|Integrity is a strong wholeness. The fabric of the being of a thing can't be broken. A bucket with one hole in it is lacking integrity. It's not a good bucket. A frayed rope lacks integrity. No matter how long or strong the rest of the rope is, that frayed part keeps it from being a good rope.
In people, integrity requires some degree of reliability and honesty (the more the better). Part of the integrity of some of the young adult and teen unschoolers I know comes from their having grown up relatively undamaged. They have a wholeness most young people are never allowed to have, or which is destroyed by the realities of school's grading system and its too-glorified "socialization." Here I would like to collect thoughts on and accounts of integrity. —Sandra Dodd
It's exactly why every person who hopes to have a positive influence on any other person needs to figure out how to find and maintain as much integrity as possible.
This is a quote I will type out and tape around my house! I have been following the thread, despite no current WoW players in this home. For me, his principle ties so much of unschooling, which ties together living well.
This also addresses the root of the rut I fell into recently, and am climbing back from steadily. I am even thankful for the recent 'rut' and all the things I learned and continue to learn about integrity and what that means for me in relationship to others.
Is it "a real" shop? Are the hats "really" old? (The tools are, and some of the hats might be.)
It was honestly created for a purpose, as a display, though. It is honestly being useful as it is.
Recently Just Add Light had a quote and link to something by Pam Sorooshian about whether one should be a child's friend, or parent. Pam knows one should be both, and explained that elegantly.
I was with a group of home ed families in France, some unschoolers, others in the various stages of consideration of unschooling, and someone asked me to tell how I am as a woman. Bea Mantovani was the translator, and said the question didn't really translate. The questioner tried to clarify. She said I had spoken of my husband, and of being a mother, but how was I as a woman, separate from that?
I remember my confusion better than my response. One thing I said was that I AM a mother.
I suspected, and it was later confirmed, that it was a socio-political question, a feminist concept about identity above and beyond motherhood. But the question sets motherhood in a low position, if only the brightest and the best exist apart from and outside of that, and if to have no answer made me unaware or less whole.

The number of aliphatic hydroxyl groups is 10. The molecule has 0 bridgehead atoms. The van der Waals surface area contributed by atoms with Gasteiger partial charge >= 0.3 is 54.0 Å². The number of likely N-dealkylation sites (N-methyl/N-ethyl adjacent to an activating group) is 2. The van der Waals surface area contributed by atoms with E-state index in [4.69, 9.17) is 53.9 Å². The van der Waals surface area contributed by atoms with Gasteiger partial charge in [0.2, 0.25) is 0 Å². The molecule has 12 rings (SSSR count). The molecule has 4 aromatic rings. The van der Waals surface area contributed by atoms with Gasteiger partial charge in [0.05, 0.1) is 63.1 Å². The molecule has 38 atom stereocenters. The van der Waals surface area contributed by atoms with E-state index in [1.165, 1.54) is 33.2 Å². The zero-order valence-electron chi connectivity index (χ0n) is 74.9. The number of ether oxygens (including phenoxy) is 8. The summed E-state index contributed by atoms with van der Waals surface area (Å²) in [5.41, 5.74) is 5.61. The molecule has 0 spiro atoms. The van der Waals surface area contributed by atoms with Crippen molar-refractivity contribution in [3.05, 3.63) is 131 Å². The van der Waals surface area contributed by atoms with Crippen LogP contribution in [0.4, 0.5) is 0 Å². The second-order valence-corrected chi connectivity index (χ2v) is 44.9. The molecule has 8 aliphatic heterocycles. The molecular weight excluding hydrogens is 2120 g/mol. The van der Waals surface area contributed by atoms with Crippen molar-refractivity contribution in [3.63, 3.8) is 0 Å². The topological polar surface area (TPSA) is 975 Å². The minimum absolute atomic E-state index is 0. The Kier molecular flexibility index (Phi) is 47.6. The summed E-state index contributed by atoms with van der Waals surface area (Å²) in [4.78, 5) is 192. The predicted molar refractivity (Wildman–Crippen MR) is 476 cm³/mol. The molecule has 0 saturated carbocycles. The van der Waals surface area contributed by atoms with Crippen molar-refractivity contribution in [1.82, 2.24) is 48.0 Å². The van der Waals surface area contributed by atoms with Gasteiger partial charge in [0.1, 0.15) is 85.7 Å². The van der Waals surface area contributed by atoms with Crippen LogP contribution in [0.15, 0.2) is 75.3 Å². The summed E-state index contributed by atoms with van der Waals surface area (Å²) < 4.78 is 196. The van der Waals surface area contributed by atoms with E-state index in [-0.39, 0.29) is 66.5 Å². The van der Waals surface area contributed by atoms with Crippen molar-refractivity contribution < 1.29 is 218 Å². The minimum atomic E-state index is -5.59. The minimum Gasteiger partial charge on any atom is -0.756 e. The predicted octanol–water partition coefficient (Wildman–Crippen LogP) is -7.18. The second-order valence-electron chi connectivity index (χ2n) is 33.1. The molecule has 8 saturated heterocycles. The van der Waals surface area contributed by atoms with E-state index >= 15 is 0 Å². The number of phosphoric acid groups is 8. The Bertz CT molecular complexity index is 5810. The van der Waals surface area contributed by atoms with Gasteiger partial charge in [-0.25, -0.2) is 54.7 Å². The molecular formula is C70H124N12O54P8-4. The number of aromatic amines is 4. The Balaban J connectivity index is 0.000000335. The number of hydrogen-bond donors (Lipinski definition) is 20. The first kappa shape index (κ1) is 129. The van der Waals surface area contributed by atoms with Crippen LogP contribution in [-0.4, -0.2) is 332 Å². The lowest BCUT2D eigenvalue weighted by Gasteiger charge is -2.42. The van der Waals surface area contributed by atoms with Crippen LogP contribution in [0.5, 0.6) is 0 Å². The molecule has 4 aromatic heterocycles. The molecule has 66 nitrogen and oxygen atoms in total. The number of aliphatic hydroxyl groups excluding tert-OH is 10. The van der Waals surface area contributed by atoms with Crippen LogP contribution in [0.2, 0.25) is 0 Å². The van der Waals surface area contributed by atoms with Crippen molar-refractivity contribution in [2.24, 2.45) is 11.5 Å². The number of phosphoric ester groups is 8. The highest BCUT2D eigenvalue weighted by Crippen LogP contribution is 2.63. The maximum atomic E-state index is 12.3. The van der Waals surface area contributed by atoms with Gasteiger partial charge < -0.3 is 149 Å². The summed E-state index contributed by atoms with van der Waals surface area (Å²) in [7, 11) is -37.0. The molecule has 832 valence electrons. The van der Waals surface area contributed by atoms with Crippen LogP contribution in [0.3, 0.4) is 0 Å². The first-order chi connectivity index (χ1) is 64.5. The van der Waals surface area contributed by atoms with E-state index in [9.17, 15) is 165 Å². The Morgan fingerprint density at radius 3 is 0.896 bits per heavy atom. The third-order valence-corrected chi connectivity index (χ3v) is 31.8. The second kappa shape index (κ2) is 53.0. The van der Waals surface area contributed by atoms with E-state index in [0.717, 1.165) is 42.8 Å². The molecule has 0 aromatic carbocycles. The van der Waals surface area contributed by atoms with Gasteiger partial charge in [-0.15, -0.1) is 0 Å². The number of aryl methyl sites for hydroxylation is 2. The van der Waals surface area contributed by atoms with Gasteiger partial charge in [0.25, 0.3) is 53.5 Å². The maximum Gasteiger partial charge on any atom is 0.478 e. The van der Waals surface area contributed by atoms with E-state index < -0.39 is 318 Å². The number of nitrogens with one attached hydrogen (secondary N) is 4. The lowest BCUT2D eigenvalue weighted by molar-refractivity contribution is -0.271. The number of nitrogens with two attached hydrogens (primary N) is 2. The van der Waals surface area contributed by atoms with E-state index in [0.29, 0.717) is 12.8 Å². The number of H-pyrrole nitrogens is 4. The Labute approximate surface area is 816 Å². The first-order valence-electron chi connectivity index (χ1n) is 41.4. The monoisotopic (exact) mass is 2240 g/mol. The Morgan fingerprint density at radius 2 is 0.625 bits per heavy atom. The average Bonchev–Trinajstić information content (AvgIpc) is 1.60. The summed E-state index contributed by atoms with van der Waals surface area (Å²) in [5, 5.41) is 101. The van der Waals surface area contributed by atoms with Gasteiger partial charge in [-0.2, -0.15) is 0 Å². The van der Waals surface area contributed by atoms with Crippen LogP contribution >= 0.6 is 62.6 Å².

For one thing, though, I was in France speaking to people because I had been invited to do so. I've written thousands of thousands of words about parenting and how children can exist in a peaceful world of easy growth in all directions.
I'm a changing-the-world woman. But even that didn't answer the question, because it still was an extension of mothering, which I had explained had involved sharing and modeling since I nursed babies at La Leche League meetings.
I would most like to be known as a woman of integrity, and for that to be true, I can't deny or reject any aspect of my being. I can't divide myself into parts and still be one integral whole. Any hat I might put on is still on my own head.
Not the kind of "I was unschooled one summer" or "We unschool science and history, but not math or reading" kind of so-called unschooling.
REAL, deep, committed, clear, purposeful, focussed, heartfelt whole unschooling.
If it moves from the realm of rules to principles, then how could one really compromise without also compromising integrity?
That's where I am with it, and have been for many, many years. I can't NOT unschool because it has become the way we live and think and treat one another.
Is that spiritual? I think so, but it's not in the prayer/spirit vein. No angels are alighting. It's a change of mental posture and attitude, which is designed to improve the thinking, decision-making basis [i.e. philosophy], and the integrity of the individuals. That changes behavior. Or sometimes people change behavior without really believing there's going to be a resulting change in belief or others' reactions, and when the reaction comes, the belief follows, and the transformation starts cookin'.
Affection and EsteemPam Sorooshian wrote:
Something that has rattled around in my head for years is the line, "You're the parent, not their friend."
I was just reading a news article and someone was quoted as saying: "Your kids don’t need a 40-year-old friend. They need a parent."
1. a friend: one attached to another by affection or esteem
Knowing what I know now, with my kids grown, I strongly feel that that that one line, which permeates parental consciousnesses, should be quickly and actively contradicted and rooted out like a pernicious weed every single time it sprouts up.
Instead of "You're the parent, not their friend," substitute, "Be the very very best friend to them you can possibly be."
photo by Sandra Dodd
"I liked that friendship a great deal at one time, but I like my children's future and my integrity much more." —Sandra Dodd
"There were also incredible acts of integrity, honesty, and selflessness; and these events somehow kept me motivated enough to complete my four years and graduate." —Ben Lovejoy
"...she was actually really proud of my daughter for having the integrity to stand up and say she was involved and that she was sorry. She told me she was glad that her dd had a friend like that." —Angela
"If you answer every question with honesty you never have to be nervous about the next question because you already know the answer. Take the chance of being uncomfortable for those few minutes of honesty. It's worth the discomfort for the peace and confidence and integrity it will build in you." —Deb Lewis